Units Approved

THE PROBLEM: Despite being halted more than two years ago, Missouri’s lowincome housing tax credit (LIHTC) program remains the state’s largest tax credit in terms of annual redemptions due to credits issued years ago that are still eligible to be claimed. Reports from the Missouri Housing Development Commission (MHDC), along with and academic research on the topic, show that the program fails to effectively improve the availability of affordable housing across the state. Nevertheless, efforts persist to revive the flawed program.

2000 1500 1000 500 0

2014 2015 2016 2017 2018 Data from the MHDC confirm that Missouri’s approach to subsidizing affordable housing development has not worked. Source: Missouri Housing Development Commission. Policymakers should forego resuming the state’s version of the program, and instead KEY POINTS implement new transparency and accountability measures for the federal LIHTC program to better understand why • Missouri’s LIHTC program is the state’s most expensive Missouri’s investment in the program failed to produce tax credit in terms of annual redemptions, and costs results. taxpayers more than $100 million per year. • For every $1 Missouri invests in the LIHTC program, WHO ELSE DOES IT? Thirty-five other states get by only $0.42 goes toward the actual construction of without providing a state low-income housing tax credit. affordable housing. Only 14 other states have programs that match federal • Since Missouri’s contribution to the program was stopped dollars for a state low-income housing tax credit, and prior more than two years ago, the amount of affordable to Missouri halting its annual contribution, it was the housing units being developed has not decreased but in second most generous in the country. fact has increased. THE OPPORTUNITY: While Missouri’s contribution to the LIHTC program is halted, the state needs a new SHOW-ME INSTITUTE RESOURCES approach to building affordable housing. Instead of Blog Post: “More Proof that Missouri’s LIHTC Doesn’t doubling down on a program that has historically failed to Work” deliver, policymakers should improve the administration of the federal LIHTC program and address the underlying Blog Post: “LIHTC 101: Program Basics” reasons that can make housing unaffordable in the first place, such as lessening the regulatory burden surrounding Blog Post: “No, Low-Income Housing Tax Credits Aren’t new construction. Effective”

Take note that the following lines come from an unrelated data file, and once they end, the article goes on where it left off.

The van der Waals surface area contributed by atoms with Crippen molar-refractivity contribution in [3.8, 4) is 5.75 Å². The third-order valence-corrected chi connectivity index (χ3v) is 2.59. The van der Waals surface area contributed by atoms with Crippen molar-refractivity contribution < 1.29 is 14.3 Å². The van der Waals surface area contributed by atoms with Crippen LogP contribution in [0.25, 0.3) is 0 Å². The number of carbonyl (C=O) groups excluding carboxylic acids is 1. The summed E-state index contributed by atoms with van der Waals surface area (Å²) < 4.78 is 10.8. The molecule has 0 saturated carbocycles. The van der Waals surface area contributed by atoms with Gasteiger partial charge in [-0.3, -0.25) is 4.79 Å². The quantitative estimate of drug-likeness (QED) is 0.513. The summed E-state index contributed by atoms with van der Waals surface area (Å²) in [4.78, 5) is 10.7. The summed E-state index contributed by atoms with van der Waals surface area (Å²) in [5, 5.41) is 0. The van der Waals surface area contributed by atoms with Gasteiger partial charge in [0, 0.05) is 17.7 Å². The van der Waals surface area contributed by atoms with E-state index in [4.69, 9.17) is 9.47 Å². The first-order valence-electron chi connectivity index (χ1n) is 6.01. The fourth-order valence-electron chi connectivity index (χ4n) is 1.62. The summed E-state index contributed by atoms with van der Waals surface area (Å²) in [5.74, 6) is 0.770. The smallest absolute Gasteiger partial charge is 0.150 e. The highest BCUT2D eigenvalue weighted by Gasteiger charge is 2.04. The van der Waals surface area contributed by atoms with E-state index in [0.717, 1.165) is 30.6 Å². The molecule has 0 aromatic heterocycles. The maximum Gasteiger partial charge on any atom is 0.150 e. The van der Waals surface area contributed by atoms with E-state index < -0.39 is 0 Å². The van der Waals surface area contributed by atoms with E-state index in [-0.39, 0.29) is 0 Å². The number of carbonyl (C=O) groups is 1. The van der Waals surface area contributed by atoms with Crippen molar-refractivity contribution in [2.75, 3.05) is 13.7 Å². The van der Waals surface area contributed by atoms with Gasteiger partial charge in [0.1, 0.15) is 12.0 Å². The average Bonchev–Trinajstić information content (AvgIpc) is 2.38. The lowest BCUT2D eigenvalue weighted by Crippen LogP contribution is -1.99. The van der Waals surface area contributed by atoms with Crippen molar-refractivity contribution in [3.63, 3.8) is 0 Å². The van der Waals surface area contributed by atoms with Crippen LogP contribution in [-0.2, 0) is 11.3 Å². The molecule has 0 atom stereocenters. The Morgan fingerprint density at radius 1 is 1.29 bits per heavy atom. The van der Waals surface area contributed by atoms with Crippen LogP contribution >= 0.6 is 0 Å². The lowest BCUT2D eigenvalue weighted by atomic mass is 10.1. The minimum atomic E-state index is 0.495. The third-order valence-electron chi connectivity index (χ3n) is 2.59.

MEDICAID Elias Tsapelas and Patrick Ishmael